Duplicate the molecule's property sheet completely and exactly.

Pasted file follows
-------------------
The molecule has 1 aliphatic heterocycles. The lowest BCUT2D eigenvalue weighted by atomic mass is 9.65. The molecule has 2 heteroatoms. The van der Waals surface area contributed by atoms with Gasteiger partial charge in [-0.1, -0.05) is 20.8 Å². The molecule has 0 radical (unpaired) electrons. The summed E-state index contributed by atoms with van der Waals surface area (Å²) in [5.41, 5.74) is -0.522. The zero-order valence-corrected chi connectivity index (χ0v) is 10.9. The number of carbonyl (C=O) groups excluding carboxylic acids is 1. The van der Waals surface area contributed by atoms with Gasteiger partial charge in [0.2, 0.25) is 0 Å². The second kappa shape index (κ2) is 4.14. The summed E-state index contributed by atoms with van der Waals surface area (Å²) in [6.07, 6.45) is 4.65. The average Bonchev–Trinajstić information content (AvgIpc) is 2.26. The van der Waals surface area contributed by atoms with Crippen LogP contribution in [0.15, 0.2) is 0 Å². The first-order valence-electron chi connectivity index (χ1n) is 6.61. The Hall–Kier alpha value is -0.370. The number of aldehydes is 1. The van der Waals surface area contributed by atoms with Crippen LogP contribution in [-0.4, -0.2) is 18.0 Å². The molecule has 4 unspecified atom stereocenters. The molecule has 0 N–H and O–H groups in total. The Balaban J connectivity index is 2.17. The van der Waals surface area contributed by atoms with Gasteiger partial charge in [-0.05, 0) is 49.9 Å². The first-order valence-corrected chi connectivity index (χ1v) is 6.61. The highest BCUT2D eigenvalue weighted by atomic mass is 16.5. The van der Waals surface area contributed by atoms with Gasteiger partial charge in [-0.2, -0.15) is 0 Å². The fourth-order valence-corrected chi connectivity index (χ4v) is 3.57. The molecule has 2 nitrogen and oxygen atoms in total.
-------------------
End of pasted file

The molecule has 1 aliphatic heterocycles. The lowest BCUT2D eigenvalue weighted by atomic mass is 9.65. The molecule has 2 heteroatoms. The van der Waals surface area contributed by atoms with Gasteiger partial charge in [-0.1, -0.05) is 20.8 Å². The molecule has 0 radical (unpaired) electrons. The summed E-state index contributed by atoms with van der Waals surface area (Å²) in [5.41, 5.74) is -0.522. The zero-order valence-corrected chi connectivity index (χ0v) is 10.9. The number of carbonyl (C=O) groups excluding carboxylic acids is 1. The van der Waals surface area contributed by atoms with Gasteiger partial charge in [0.2, 0.25) is 0 Å². The second kappa shape index (κ2) is 4.14. The summed E-state index contributed by atoms with van der Waals surface area (Å²) in [6.07, 6.45) is 4.65. The average Bonchev–Trinajstić information content (AvgIpc) is 2.26. The van der Waals surface area contributed by atoms with Crippen LogP contribution in [0.15, 0.2) is 0 Å². The first-order valence-electron chi connectivity index (χ1n) is 6.61. The Hall–Kier alpha value is -0.370. The number of aldehydes is 1. The van der Waals surface area contributed by atoms with Crippen LogP contribution in [-0.4, -0.2) is 18.0 Å². The molecule has 4 unspecified atom stereocenters. The molecule has 0 N–H and O–H groups in total. The Balaban J connectivity index is 2.17. The van der Waals surface area contributed by atoms with Gasteiger partial charge in [-0.05, 0) is 49.9 Å². The first-order valence-corrected chi connectivity index (χ1v) is 6.61. The highest BCUT2D eigenvalue weighted by atomic mass is 16.5. The van der Waals surface area contributed by atoms with Gasteiger partial charge in [-0.2, -0.15) is 0 Å². The fourth-order valence-corrected chi connectivity index (χ4v) is 3.57. The molecule has 2 nitrogen and oxygen atoms in total.